CPT Modifiers Definition
CPT modifiers provide the means by which the reporting physician/service can indicate that a service or procedure that has been performed has a specific circumstance but not changed in its definition or code. The use of modifiers eliminates the need for separate procedure listing that may describe the modifying circumstance. A modifier may be used to indicate whether:
• A service or procedure has a professional component
• A service or procedure has a technical component
• A service or procedure was performed by more than one physician and/or in more than one location
• Only part of a service was performed
• A bilateral procedure was performed
• A service or procedure was provided more than once
• Unusual events occurred
• A service or procedure was performed on a specific site
• An add-on or additional service was performed
The presence or absence of one of the following modifiers may affect claims payment or result in a claim denial.
Correct modifier use is an important part of avoiding fraud and abuse or non-compliance issues. One of the top billing errors determined by federal, state and private payers involves the incorrect use of modifiers. This is true within the four-state jurisdiction of WPS.
Procedure codes may be modified under certain circumstances to more accurately represent the service or item rendered. For this purpose, modifiers are used to add information or change the description of service in order to improve accuracy or specificity. The documentation of the service provided must support the use of the modifier. There are two levels of modifiers, one for each level of HCPCS codes.
Level I (CPT) Modifiers
Level I modifiers are two numeric digits. They are updated annually by the American Medical Association (AMA). The explanations that follow some modifiers, while close to the AMA’s explanations, are the carrier’s explanations, not those of the AMA.
Level II (CMS) Modifiers
Level II modifiers are two digits (AA through VP). They are recognized nationally and are updated annually by CMS.
CPT Modifiers — When to Use Anesthesia Modifier Coding VIDEO
CPT Modifiers 2015 with Examples
Let’s take a quick look at an example of a CPT modifier in action.
A surgeon performs a procedure to remove a bone cyst in the upper arm of a patient. The procedure also includes obtaining a graft from elsewhere in the body. Due to minor complications, the surgeon is unable to fully excise the bone cyst.
For the procedure, we’d code 24115, for “excision or curretage of bone cyst or benign tumor, humerus; with autograft (includes obtaining the graft).” Since the procedure was completed but not fully successful, we’d add the -52 modifier, for reduced services, to the code, and we’d end up with 24115-52.
Now let’s say that a team of surgeons is performing a closed, or percutaneous, angioplasty in a patients renal system. For this procedure, we’d code 35471 for “transluminal balloon angioplasty, percutaneous; renal or other visceral artery,” and we’d add the modifier -66 for “surgical team.” So we’d end up with 35471-66. Source: http://www.medicalbillingandcoding.org/cpt-modifiers/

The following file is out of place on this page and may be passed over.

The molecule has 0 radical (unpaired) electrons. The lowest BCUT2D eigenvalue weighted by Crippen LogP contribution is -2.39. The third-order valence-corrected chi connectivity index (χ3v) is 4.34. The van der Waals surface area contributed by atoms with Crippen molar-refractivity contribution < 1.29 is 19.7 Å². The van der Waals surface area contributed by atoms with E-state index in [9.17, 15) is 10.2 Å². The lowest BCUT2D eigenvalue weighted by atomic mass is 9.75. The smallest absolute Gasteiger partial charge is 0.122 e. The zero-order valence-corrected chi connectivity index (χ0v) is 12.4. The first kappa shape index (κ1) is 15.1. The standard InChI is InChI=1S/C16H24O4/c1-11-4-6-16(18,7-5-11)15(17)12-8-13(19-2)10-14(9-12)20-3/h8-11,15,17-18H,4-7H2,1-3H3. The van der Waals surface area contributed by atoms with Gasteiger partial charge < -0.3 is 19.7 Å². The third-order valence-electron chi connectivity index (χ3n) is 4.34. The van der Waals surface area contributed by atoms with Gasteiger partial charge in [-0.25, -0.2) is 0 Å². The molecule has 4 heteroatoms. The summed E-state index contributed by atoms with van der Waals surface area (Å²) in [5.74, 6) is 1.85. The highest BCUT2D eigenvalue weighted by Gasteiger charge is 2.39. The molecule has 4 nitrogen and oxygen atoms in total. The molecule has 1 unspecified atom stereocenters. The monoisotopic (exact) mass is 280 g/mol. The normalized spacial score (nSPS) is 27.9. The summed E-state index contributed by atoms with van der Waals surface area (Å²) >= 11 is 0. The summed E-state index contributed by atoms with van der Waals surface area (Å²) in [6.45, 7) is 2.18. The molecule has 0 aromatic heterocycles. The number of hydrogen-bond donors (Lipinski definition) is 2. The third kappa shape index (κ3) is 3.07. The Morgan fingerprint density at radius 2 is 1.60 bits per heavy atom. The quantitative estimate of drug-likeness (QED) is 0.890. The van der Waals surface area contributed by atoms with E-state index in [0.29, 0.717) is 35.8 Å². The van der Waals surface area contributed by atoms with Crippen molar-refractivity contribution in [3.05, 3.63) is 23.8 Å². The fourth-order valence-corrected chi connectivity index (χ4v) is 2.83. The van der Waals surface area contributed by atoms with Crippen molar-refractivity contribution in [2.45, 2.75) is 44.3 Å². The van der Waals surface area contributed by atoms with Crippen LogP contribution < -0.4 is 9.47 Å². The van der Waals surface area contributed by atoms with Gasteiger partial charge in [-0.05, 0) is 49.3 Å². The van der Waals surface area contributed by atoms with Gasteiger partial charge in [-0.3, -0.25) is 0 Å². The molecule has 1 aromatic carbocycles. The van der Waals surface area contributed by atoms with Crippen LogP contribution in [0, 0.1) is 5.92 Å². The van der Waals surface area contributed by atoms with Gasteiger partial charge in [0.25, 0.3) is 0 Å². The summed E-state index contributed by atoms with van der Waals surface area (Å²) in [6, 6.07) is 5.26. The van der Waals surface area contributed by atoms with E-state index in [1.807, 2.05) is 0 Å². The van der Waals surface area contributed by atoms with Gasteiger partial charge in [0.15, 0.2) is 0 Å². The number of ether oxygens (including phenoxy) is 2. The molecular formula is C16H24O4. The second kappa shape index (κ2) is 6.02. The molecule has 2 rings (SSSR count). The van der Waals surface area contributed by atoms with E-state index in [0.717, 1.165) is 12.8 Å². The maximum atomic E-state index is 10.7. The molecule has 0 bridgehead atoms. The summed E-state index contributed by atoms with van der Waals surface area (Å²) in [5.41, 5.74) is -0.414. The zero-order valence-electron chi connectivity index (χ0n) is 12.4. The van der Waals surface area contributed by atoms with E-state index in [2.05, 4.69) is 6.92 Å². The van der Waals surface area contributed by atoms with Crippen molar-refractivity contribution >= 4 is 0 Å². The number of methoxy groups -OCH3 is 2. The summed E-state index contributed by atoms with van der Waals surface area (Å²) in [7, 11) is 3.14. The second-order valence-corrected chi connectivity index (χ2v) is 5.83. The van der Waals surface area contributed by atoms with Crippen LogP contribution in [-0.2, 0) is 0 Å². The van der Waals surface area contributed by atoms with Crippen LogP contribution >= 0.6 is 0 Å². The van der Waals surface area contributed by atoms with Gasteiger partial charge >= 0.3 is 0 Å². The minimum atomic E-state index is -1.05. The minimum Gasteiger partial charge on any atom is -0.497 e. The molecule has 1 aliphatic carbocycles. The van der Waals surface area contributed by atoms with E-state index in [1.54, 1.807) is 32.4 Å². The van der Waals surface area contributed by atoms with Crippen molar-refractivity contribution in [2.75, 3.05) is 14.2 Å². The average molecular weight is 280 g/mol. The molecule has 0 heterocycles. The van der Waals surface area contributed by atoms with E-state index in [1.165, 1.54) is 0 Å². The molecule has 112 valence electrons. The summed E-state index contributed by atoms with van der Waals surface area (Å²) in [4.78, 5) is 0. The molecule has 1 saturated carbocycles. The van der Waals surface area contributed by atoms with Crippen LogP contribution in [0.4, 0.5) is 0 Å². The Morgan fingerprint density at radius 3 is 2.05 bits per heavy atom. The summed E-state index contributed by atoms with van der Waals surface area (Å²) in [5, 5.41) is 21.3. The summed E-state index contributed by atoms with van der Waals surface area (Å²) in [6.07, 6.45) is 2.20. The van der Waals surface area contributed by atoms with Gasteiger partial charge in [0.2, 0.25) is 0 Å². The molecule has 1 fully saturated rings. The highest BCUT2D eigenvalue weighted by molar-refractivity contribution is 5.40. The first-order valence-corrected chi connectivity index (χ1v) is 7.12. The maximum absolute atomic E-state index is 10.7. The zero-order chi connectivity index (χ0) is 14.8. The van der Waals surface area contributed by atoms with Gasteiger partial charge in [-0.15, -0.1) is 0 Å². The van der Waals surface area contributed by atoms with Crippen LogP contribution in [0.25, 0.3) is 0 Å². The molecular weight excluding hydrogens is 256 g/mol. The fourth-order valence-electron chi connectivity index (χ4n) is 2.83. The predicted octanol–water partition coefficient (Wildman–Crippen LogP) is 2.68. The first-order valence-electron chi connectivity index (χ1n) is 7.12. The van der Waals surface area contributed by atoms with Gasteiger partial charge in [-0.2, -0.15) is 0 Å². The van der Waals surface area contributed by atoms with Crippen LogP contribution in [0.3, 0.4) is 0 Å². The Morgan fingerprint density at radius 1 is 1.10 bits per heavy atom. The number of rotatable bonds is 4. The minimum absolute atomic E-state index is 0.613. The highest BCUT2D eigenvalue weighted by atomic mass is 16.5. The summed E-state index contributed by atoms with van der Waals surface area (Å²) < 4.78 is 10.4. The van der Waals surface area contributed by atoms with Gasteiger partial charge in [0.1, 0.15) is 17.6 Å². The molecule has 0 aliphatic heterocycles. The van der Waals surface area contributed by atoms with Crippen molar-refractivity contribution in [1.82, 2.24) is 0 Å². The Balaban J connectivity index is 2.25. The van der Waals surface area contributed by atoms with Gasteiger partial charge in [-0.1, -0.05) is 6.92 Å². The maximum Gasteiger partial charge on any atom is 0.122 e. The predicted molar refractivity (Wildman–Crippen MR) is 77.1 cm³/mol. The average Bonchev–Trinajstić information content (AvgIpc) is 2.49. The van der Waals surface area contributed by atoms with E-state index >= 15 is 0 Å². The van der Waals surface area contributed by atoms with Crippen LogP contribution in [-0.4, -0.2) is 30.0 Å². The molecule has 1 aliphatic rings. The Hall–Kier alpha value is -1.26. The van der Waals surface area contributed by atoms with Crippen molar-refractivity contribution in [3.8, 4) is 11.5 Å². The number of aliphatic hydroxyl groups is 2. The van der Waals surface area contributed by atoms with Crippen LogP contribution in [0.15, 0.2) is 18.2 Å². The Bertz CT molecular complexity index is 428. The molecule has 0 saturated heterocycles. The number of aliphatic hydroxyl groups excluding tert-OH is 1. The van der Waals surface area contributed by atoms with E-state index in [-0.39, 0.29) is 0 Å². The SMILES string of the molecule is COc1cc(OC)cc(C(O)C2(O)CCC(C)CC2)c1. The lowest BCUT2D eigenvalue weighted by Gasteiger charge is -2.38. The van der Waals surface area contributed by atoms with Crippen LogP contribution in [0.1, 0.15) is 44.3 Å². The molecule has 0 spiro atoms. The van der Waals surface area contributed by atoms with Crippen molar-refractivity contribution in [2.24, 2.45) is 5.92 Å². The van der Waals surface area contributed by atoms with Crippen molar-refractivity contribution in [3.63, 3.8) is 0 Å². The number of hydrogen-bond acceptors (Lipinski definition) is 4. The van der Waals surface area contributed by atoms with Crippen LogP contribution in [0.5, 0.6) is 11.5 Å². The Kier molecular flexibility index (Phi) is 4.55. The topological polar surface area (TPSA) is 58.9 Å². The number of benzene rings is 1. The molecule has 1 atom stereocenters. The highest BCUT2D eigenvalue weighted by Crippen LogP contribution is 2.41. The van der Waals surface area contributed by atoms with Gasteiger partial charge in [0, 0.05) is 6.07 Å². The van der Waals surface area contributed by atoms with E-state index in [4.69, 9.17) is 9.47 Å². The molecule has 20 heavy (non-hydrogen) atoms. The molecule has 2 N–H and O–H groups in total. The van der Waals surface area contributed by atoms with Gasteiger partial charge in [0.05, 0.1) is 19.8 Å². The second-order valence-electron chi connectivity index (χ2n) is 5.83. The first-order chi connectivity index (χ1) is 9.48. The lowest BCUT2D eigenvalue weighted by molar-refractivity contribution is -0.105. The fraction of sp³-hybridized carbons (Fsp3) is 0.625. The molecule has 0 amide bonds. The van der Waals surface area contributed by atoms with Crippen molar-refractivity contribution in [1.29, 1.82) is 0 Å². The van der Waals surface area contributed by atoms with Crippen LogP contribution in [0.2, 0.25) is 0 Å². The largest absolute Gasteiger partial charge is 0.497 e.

Physical Status Modifier (For Anesthesia)
Anesthesia procedures have their own special set of modifiers, which are simple and correspond to the condition of the patient as the anesthesia is administered. These codes are:
- P1 – a normal, healthy patient
- P2 – a patient with mild systemic disease
- P3 – a patient with severe systemic disease
- P4 – a patient with severe systemic disease that is a constant threat to life
- P5 – a moribund patient who is not expected to survive without the operation
- P6 – a declared brain-dead patient whose organs are being removed for donor purposes
These are relatively straightforward, but let’s look at an example that will also use some of the CPT modifiers we learned just a minute ago.
Let’s return to that angioplasty example. The patient needs to be anesthetized before undergoing this procedure, so we turn to the Anesthesia section of the CPT codebook and find the code 00216 for “vascular procedures.” Now, kidney problems notwithstanding, our patient is in good health, so we’d add the –P1 modifier to this anesthesia code, and end up with 00216-P1. Source: http://www.medicalbillingandcoding.org/cpt-modifiers/
Complete List of CPT Modifiers 2015
To view a complete list of CPT Modifiers, you can check out these resources below:
- 2014 Level I and Level II CPT Modifiers
- CPT and HCPCS Level II Modifiers
- 2012 Coding Modifiers Table
As the year comes to an end and a new one is upon us, Certification Coaching Organization (CCO) has finally launched a video that explains exactly what is changing in CPT 2015. And we’ve done it in a “warm and fuzzy” fashion — The CCO Webinar on CPT Modifiers 2015 Updates. In this webinar, you will learn about the 143 deleted codes and why they were given the boot. You will also learn the 264 New codes and when to use them and if they replaced older codes and more.
Related CPT Modifiers 2015 Posts:
- CPT Code Modifiers: Q5 and Q6
- Medical Coding Modifiers 58 and 59 | CEU on Demand Class – Video
- What happened to 2015 HCPCs Ambulance Modifiers – Video
- CPT Code Modifier | Preliminary Surgery Report – Video